81% of Execs Believe More Regulation Will Improve Trust and Customers' Satisfaction Faster
Corporate Governance Ranked Most Important Corporate Reputation Issue
NEW YORK, June 11, 2015 (GLOBE NEWSWIRE) -- Ninety-seven (97%) percent of financial services companies reported they are concerned about the growing risk in financial markets and system, according to the 2015 Makovsky Wall Street Reputation Study. And executives at these companies, significantly more at banks, ranked rebuilding trust in the overall financial system as the greatest reputation challenge for their company over the next 12 months, far surpassing other issues.
These are major findings of the 2015 Makovsky Wall Street Reputation Study, designed to determine the state of reputation of the financial industry and identify best practices and emerging trends and issues. This fourth annual study was conducted by Ebiquity in March 2015.
Sweeping regulation, including The Dodd-Frank Act, designed to dampen risk and gain more control of the industry, has created much debate regarding its impact, but eighty-one (81%) percent of financial services executives believe that increased regulation of their industry will help improve reputation and trust with customer satisfaction faster. A separate 2015 survey of U.S. consumers also indicated that additional regulation would improve trust of the industry.
With growing concern about systemic risk, 61% of financial services firms said they have stricter risk management at their companies, compared to 54% in 2014, while banks reported stricter risk management implementation dropped significantly during the same period.
Communications, marketing and investor relations executives at financial firms ranked corporate governance as the most important corporate reputation issue for their company, far outdistancing innovation, customer satisfaction and corporate social responsibility. Looking at the next 12 months, executives reported four major threats to building a strong reputation:
The effort to establish better corporate governance at companies is an uphill climb as the industry continues to be peppered with regular fines, lawsuits and other scandals, of which nearly all (99%) executives say it has made it increasingly difficult for the financial services industry to rebuild reputation over the past 12 months.
"The financial services industry is still grappling with bad corporate image, customer mistrust, stagnant revenue, and spotty governance, and regulatory and compliance problems, all exacerbated by the 2008 financial crisis. And recent cybersecurity issues are making matters worse," said Scott Tangney, Executive Vice President at Makovsky.
Executives at financial services firms reported that other negative issues were of a concern, including:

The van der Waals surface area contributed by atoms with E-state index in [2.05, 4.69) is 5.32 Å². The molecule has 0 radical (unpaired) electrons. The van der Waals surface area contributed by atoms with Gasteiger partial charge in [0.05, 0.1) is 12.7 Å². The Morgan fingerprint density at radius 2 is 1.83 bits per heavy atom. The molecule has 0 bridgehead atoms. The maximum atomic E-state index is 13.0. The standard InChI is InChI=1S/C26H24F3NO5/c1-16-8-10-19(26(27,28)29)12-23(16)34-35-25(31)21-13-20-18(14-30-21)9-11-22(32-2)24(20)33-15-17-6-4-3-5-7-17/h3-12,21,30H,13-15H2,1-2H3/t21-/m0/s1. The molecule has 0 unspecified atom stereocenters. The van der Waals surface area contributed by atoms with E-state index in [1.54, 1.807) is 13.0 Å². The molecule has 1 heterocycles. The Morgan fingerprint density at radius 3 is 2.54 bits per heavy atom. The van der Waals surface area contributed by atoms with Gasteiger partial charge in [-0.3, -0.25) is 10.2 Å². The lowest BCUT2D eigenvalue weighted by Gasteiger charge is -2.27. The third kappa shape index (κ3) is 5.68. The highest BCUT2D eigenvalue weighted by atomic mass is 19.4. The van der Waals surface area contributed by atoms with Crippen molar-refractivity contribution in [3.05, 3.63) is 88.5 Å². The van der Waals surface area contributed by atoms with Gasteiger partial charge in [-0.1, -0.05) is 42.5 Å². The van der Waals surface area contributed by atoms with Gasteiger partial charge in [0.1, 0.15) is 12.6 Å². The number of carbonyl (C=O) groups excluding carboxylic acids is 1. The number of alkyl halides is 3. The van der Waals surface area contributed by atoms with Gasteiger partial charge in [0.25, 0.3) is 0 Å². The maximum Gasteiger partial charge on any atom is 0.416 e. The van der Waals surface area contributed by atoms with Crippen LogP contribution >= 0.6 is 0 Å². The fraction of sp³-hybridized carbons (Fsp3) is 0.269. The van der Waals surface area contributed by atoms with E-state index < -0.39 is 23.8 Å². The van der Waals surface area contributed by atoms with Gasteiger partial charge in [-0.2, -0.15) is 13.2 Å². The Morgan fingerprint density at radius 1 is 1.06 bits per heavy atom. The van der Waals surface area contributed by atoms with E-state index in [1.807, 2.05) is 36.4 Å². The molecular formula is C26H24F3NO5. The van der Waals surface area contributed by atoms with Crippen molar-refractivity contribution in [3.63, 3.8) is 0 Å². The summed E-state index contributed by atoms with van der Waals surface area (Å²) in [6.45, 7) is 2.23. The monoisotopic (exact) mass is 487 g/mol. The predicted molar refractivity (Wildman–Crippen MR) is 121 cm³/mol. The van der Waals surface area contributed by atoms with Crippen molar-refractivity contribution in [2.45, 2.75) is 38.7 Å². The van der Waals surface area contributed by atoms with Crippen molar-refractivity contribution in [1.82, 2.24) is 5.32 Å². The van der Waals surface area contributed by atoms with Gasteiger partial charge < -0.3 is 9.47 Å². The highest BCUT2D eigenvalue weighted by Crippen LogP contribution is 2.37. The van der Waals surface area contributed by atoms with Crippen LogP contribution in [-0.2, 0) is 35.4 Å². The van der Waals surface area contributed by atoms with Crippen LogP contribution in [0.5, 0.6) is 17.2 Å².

According to the study, this mix of adverse issues have created a crisis environment. Eighty-one (81%) percent of top executives in charge of marketing, communications and investor relations revealed they spend anywhere from 12% to more than 25% of each day on negative or crisis situations. Executives at investment management firms reported a significantly higher portion – over a third -- of their day dedicated to crisis and negatives scenarios.
When asked to characterize the current reputation of the financial services industry, marketing, communications and investor relations executives gave an unclear picture: 45% said it was better than pre- financial crisis, but about a third (32%) said the industry had more big changes, regulatory scrutiny and a shakeout to come, and possibly another crisis due to high risk. Twenty-two (22%) percent said the reputation was back to normal.
"We found contradictions within the industry on the state of reputation and how much it has improved. Overall, most executives indicate the current environment is hindering the progress of restoring reputation for the industry. From the consumer perspective, they told us the industry still has a long way to go to regain trust with stronger corporate governance and more regulation and compliance being the way," said Tangney.
Ebiquity completed 227 interviews with executives and managers responsible for the management and supervision of communications, investor relations or marketing at large and mid-sized publicly traded and private financial services institutions. Additionally, Ebiquity polled a random sample of 1008 adults representing the general U.S. population.
The type of companies surveyed included banks, brokerage firms, asset management firms, insurance companies, real estate companies, credit card companies, mortgage lender, venture capital firms and credit unions and financial technology firms. Respondent titles included Chief Marketing Officer, Vice President, Director and Manager/Supervisor. The study was conducted online and completed in March 2015. The margin of error associated with this level of reporting is +/- 3.1% (consumers) and +/- 6.5% (executives) at a 95% confidence level.
Founded in 1979, Makovsky (www.makovsky.com) is one of the nation's largest and most influential independent integrated communications firms. The firm attributes its success to its original vision: that the Power of Specialized Thinking™ is the best way to build reputation, sales and fair valuation for a client. Based in New York City, the firm has agency partners with nearly 2,000 professionals in 100 cities through IPREX (IPREX.com), the second largest worldwide public relations agency partnership, of which Makovsky is a founder.
Ebiquity is a leader in above- and below-line communications tracking and research, providing independent data-driven insights to the global media, CMO and CCO community to continuously improve clients' business performance.
Marisha Chinsky 212-508-9654 email@example.com or Scott Tangney 212-508-9661 firstname.lastname@example.org